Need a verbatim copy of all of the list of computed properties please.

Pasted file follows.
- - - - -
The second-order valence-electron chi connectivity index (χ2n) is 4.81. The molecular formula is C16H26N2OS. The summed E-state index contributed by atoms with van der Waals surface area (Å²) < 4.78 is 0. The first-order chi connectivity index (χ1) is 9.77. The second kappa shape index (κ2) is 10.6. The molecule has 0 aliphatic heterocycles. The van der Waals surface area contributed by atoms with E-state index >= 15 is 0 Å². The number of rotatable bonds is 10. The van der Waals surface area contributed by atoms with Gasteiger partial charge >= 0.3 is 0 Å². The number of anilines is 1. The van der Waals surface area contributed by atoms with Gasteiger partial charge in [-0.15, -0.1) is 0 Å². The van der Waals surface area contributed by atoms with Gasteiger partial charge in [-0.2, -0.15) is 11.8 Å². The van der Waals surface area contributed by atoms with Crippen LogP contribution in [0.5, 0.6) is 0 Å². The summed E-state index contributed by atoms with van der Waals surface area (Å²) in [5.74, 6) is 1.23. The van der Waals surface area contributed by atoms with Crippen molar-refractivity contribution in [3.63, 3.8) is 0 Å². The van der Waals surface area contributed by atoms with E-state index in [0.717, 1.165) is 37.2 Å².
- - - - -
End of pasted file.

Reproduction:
The second-order valence-electron chi connectivity index (χ2n) is 4.81. The molecular formula is C16H26N2OS. The summed E-state index contributed by atoms with van der Waals surface area (Å²) < 4.78 is 0. The first-order chi connectivity index (χ1) is 9.77. The second kappa shape index (κ2) is 10.6. The molecule has 0 aliphatic heterocycles. The van der Waals surface area contributed by atoms with E-state index >= 15 is 0 Å². The number of rotatable bonds is 10. The van der Waals surface area contributed by atoms with Gasteiger partial charge >= 0.3 is 0 Å². The number of anilines is 1. The van der Waals surface area contributed by atoms with Gasteiger partial charge in [-0.15, -0.1) is 0 Å². The van der Waals surface area contributed by atoms with Gasteiger partial charge in [-0.2, -0.15) is 11.8 Å². The van der Waals surface area contributed by atoms with Crippen LogP contribution in [0.5, 0.6) is 0 Å². The summed E-state index contributed by atoms with van der Waals surface area (Å²) in [5.74, 6) is 1.23. The van der Waals surface area contributed by atoms with Crippen molar-refractivity contribution in [3.63, 3.8) is 0 Å². The van der Waals surface area contributed by atoms with E-state index in [0.717, 1.165) is 37.2 Å².